This week one friend who prefers not to be mentioned here (thanks anonymous friend!) sent me a link to this article on how intelligence agencies around the world are using “big data” to fight terrorism.
Another recent article reports how Israel’s Shin Bet domestic intelligence agency “have begun using advanced algorithms to sift through a vast volume of social media activity. Their goal is to search for the small – yet deadly – needles in a haystack of online information, and find warning signs pointing to an individual who is primed to strike.” ‘Primed to strike’ is an interesting expression that reminds me of Spielberg’s movie, Minority report, where a special police unit is able to arrest murderers before they commit their crimes… But in fact the Chief of “PreCrime” unit John Anderton (Tom Cruise), finds out that the system is flawed and “reports” by the PreCogs (three mutated humans who predict the future crimes) are being manipulated.
The present geopolitical scenario pushes governments and intelligence agencies to develop strategies to prevent crimes much in the style of Spielberg’s movie (based on a story by Philip K. Dick, by the way). However, for the moment they prefer to use brick and mortar software rather than some unreliable psychic powers. Nonetheless, in both cases it is a story of how data and the stories they generate are used and misused. A much less recent academic paper jointly published by US and Israeli scholars explained more in detail how one of this contemporary system works:
“The proposed methodology learns the typical behavior (‘profile’) of terrorists by applying a data mining algorithm to the textual content of terror-related Web sites. The resulting profile is used by the system to perform real-time detection of users suspected of being engaged in terrorist activities. (…).”
Particularly interesting is the (ideological? ontological?) approach behind the “Detection Environment”:
“It is assumed that terror-related content usually viewed by terrorists and their supporters can be used as training data for a learning process to obtain a ‘Typical-Terrorist-Behavior’. This typical behavior will be used to detect further terrorists and their supporters.”
To see how it works a “Typical-Terrorist-Behavior” you can watch this video (thanks to Geoffrey Rockwell for pointing this out). Cathy O’Neil, author of the book Weapons of Math Destruction, in a recent interview said that some of these opaque algorithms can have descrutive consequences on people, i.e. “they actually can really screw up somebody’s life.”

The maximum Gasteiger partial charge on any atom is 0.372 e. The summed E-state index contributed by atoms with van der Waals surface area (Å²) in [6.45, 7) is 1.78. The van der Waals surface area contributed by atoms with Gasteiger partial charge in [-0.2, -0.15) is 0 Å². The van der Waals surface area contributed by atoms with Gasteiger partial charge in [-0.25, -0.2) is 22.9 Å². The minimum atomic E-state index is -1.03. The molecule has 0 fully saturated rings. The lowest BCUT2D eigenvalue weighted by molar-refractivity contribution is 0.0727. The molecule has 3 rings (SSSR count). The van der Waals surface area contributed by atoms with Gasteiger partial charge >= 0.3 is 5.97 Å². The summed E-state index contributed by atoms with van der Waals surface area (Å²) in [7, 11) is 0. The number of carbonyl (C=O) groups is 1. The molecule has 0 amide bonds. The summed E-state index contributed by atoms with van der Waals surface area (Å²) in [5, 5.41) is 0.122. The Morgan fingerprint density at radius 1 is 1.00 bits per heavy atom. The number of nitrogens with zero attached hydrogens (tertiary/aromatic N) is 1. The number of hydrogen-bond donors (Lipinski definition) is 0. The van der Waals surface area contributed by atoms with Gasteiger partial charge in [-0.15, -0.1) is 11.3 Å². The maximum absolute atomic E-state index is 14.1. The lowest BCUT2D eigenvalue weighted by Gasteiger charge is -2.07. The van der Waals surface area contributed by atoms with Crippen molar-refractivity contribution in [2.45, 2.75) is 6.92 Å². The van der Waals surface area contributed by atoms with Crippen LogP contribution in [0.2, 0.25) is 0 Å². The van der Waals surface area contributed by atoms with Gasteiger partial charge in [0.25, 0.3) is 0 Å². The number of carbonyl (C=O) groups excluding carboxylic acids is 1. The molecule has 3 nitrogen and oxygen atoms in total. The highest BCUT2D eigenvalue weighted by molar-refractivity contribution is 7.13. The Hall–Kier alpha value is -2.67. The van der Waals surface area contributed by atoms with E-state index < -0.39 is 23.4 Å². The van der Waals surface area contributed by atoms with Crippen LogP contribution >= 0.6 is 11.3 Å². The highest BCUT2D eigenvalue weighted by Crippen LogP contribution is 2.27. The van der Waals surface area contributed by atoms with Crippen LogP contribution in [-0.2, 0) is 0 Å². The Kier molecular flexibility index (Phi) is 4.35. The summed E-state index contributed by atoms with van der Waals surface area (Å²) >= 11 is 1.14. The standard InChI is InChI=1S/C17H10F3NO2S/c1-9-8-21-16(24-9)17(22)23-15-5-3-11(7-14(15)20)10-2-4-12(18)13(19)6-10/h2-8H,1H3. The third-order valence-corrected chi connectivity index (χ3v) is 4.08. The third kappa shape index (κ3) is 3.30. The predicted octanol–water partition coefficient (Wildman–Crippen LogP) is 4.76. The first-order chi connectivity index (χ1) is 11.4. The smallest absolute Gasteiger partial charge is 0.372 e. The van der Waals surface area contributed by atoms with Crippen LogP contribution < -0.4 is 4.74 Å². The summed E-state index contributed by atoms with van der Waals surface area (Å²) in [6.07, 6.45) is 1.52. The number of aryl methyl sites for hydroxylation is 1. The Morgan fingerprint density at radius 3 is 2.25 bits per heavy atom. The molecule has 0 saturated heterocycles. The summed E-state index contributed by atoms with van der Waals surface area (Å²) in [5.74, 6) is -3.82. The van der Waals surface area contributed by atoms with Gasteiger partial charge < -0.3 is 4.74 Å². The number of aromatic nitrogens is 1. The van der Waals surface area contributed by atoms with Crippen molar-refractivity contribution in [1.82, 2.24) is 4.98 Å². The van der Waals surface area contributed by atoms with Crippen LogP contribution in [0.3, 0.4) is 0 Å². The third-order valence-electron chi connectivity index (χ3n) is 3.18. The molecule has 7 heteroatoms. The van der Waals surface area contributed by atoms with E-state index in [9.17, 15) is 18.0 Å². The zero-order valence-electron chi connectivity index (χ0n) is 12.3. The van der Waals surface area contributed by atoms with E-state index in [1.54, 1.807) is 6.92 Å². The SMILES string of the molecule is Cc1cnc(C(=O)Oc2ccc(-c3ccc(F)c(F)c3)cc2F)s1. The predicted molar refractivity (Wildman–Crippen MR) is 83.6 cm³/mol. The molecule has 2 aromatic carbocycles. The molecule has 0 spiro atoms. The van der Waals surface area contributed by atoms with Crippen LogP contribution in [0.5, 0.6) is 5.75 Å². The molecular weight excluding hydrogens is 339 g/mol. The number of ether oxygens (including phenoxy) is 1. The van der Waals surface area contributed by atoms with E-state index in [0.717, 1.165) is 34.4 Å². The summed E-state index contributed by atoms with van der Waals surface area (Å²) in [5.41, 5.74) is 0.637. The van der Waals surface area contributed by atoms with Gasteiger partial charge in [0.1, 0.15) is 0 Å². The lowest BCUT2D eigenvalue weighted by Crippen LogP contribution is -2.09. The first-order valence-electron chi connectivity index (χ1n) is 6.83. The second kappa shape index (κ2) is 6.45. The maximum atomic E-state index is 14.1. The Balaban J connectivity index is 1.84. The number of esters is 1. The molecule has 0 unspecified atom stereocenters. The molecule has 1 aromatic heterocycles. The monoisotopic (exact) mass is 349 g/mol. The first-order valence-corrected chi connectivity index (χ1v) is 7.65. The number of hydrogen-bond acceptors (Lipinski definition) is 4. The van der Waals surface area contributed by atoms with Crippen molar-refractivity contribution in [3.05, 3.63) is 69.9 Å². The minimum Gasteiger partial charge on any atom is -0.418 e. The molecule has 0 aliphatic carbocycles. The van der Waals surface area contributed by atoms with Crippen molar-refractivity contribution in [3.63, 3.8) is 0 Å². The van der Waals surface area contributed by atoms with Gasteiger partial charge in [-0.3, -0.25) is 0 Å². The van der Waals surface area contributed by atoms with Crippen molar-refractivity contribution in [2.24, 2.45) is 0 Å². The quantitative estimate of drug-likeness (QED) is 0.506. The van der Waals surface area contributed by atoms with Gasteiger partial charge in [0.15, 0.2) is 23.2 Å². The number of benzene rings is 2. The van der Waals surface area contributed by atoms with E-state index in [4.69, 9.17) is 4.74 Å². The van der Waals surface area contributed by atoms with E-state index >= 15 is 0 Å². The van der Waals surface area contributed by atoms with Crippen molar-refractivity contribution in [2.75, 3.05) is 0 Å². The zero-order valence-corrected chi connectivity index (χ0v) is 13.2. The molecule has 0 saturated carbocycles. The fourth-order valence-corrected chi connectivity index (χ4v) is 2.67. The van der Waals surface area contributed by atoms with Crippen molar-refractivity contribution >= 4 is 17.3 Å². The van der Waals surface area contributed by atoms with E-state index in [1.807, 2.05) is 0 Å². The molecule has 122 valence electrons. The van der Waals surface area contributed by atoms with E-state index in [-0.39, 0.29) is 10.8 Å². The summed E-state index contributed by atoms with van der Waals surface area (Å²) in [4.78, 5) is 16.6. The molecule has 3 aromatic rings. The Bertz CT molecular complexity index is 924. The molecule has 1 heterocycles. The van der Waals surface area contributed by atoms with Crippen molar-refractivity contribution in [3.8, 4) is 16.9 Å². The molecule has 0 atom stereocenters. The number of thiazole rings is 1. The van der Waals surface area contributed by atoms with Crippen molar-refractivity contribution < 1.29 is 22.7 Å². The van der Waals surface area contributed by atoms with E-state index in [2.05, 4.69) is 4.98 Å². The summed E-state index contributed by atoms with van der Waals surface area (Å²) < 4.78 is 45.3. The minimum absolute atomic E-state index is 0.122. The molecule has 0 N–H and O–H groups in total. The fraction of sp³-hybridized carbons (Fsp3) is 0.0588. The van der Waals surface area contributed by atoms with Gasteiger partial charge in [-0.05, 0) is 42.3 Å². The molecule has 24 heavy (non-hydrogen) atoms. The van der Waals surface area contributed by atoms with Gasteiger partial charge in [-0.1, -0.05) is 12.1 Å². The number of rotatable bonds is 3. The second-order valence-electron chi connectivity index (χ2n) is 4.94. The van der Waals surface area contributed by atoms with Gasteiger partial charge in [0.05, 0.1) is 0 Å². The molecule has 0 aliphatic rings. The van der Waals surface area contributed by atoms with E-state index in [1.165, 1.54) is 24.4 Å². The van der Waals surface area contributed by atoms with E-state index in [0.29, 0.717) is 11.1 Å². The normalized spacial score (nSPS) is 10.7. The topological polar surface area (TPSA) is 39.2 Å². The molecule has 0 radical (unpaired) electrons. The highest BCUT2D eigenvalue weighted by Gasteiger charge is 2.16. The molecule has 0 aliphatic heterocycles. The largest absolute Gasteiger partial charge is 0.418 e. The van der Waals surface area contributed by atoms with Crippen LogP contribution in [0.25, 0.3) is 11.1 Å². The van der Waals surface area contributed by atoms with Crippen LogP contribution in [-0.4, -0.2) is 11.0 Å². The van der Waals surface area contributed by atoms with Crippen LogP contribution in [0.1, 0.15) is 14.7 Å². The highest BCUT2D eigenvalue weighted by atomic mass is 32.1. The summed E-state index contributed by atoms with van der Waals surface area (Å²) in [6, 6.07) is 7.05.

But as potential human rights violations are not the main concern of Digital Humanities, I won’t discuss them here. Instead my attention was attracted by the software Palantir, used among others by the United States Department of Defense. Palantir (a word familiar to Tolkien’s fans) does many things, like building associations and connections through a set of collected data and then visualizing everything in nice clusters, graphs, histograms, etc. The online demo shows how “easy” it is to connect people, places, dates, etc. and draw reliable conclusions on the 2009 Jakarta Hotel bombings. But as Geoffrey Rockwell was asking when analyzing the CSEC presentation in 2013, “Could they come to believe that all there is to know is what is revealed by signals intelligence?”
Putting aside for a moment the surveillance issues and the ideology that informs data collection, in these mass surveillance tools I see a huge challenge for the digital humanist: what we see are “representations” based on other “representations”… The semiotic, discursive and rhetorical layers of these tools are totally opaque, everything is taken for granted. However, it is one thing when you are using multimedia to build an interactive story or a literary archive, and another thing when you use locked software to build a hypertext connecting facts and people to terrorism. So, if these surveillance tools build stories, what happened to interpretation? And when data started to become neutral?
History has never been too generous with the social sciences and the humanities, but at least we knew (and learned how to teach) how symbols and representations were built, and although we did not control them, we could find out who made them and for what purpose. But today layers of digital representations and connected dispositifs – what they call big data and algorithms – are escaping any rational and perhaps human law. They produce knowledge, they control knowledge, and they manipulate knowledge. For what purpose, I suspect, they don’t even know.
So, in all this mess, where are we, digital humanists? I think once again we are missing the opportunity to get involved in these knowledge-shaping processes, and try to direct them towards more transparent, more equitable and more human aims.
*I’m grateful to Geoffrey Rockwell for his help with this post. With Stéfan Sinclair he was among the first DH scholar to write on text analysis and surveillance issues (see their recent Hermeneutica book).